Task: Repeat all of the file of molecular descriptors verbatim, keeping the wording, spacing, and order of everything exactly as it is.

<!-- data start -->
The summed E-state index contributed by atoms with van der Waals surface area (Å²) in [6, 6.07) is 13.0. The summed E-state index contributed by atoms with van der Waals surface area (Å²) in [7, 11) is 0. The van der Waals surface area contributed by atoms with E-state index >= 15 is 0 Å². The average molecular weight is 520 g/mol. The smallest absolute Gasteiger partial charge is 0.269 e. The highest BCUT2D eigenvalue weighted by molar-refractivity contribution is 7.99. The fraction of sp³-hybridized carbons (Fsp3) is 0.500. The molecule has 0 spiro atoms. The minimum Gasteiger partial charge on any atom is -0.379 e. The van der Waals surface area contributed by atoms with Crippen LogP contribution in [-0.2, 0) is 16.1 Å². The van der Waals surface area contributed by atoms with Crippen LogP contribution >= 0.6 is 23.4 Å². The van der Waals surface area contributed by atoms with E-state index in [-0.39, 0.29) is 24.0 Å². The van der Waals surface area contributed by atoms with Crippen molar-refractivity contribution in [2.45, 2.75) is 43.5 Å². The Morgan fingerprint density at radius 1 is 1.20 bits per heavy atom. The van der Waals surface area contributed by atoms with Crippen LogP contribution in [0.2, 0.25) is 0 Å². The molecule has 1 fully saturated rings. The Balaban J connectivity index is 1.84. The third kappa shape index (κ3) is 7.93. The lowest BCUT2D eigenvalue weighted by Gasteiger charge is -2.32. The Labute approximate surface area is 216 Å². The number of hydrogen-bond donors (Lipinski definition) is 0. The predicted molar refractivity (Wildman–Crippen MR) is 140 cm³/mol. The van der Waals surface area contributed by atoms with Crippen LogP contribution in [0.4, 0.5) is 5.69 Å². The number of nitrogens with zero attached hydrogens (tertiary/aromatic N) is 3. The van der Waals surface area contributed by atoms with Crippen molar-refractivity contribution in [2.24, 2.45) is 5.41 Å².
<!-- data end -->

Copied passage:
The summed E-state index contributed by atoms with van der Waals surface area (Å²) in [6, 6.07) is 13.0. The summed E-state index contributed by atoms with van der Waals surface area (Å²) in [7, 11) is 0. The van der Waals surface area contributed by atoms with E-state index >= 15 is 0 Å². The average molecular weight is 520 g/mol. The smallest absolute Gasteiger partial charge is 0.269 e. The highest BCUT2D eigenvalue weighted by molar-refractivity contribution is 7.99. The fraction of sp³-hybridized carbons (Fsp3) is 0.500. The molecule has 0 spiro atoms. The minimum Gasteiger partial charge on any atom is -0.379 e. The van der Waals surface area contributed by atoms with Crippen LogP contribution in [-0.2, 0) is 16.1 Å². The van der Waals surface area contributed by atoms with Crippen LogP contribution >= 0.6 is 23.4 Å². The van der Waals surface area contributed by atoms with E-state index in [-0.39, 0.29) is 24.0 Å². The van der Waals surface area contributed by atoms with Crippen molar-refractivity contribution in [2.45, 2.75) is 43.5 Å². The Morgan fingerprint density at radius 1 is 1.20 bits per heavy atom. The van der Waals surface area contributed by atoms with Crippen LogP contribution in [0.2, 0.25) is 0 Å². The molecule has 1 fully saturated rings. The Balaban J connectivity index is 1.84. The third kappa shape index (κ3) is 7.93. The lowest BCUT2D eigenvalue weighted by Gasteiger charge is -2.32. The Labute approximate surface area is 216 Å². The number of hydrogen-bond donors (Lipinski definition) is 0. The predicted molar refractivity (Wildman–Crippen MR) is 140 cm³/mol. The van der Waals surface area contributed by atoms with Crippen LogP contribution in [0.4, 0.5) is 5.69 Å². The number of nitrogens with zero attached hydrogens (tertiary/aromatic N) is 3. The van der Waals surface area contributed by atoms with Crippen molar-refractivity contribution in [2.24, 2.45) is 5.41 Å².